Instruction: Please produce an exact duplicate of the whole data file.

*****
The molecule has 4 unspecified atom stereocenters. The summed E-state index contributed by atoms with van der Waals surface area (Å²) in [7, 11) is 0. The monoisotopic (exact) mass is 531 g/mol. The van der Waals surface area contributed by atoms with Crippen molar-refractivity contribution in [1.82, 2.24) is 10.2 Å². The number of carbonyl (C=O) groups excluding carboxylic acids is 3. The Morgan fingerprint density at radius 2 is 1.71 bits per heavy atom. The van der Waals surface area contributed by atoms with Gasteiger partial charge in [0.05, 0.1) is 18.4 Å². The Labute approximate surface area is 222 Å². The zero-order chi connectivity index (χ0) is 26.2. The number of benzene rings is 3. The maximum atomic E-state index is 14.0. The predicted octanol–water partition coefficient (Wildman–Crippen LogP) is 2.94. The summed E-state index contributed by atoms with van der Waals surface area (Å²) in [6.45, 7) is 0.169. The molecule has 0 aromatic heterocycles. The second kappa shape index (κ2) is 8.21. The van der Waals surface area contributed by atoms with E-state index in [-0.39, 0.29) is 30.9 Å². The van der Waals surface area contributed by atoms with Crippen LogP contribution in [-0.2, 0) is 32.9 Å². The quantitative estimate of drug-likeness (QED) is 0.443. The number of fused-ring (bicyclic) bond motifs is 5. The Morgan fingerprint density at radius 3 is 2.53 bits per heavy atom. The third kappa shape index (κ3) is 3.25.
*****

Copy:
The molecule has 4 unspecified atom stereocenters. The summed E-state index contributed by atoms with van der Waals surface area (Å²) in [7, 11) is 0. The monoisotopic (exact) mass is 531 g/mol. The van der Waals surface area contributed by atoms with Crippen molar-refractivity contribution in [1.82, 2.24) is 10.2 Å². The number of carbonyl (C=O) groups excluding carboxylic acids is 3. The Morgan fingerprint density at radius 2 is 1.71 bits per heavy atom. The van der Waals surface area contributed by atoms with Gasteiger partial charge in [0.05, 0.1) is 18.4 Å². The Labute approximate surface area is 222 Å². The zero-order chi connectivity index (χ0) is 26.2. The number of benzene rings is 3. The maximum atomic E-state index is 14.0. The predicted octanol–water partition coefficient (Wildman–Crippen LogP) is 2.94. The summed E-state index contributed by atoms with van der Waals surface area (Å²) in [6.45, 7) is 0.169. The molecule has 0 aromatic heterocycles. The second kappa shape index (κ2) is 8.21. The van der Waals surface area contributed by atoms with E-state index in [-0.39, 0.29) is 30.9 Å². The van der Waals surface area contributed by atoms with Crippen LogP contribution in [-0.2, 0) is 32.9 Å². The quantitative estimate of drug-likeness (QED) is 0.443. The number of fused-ring (bicyclic) bond motifs is 5. The Morgan fingerprint density at radius 3 is 2.53 bits per heavy atom. The third kappa shape index (κ3) is 3.25.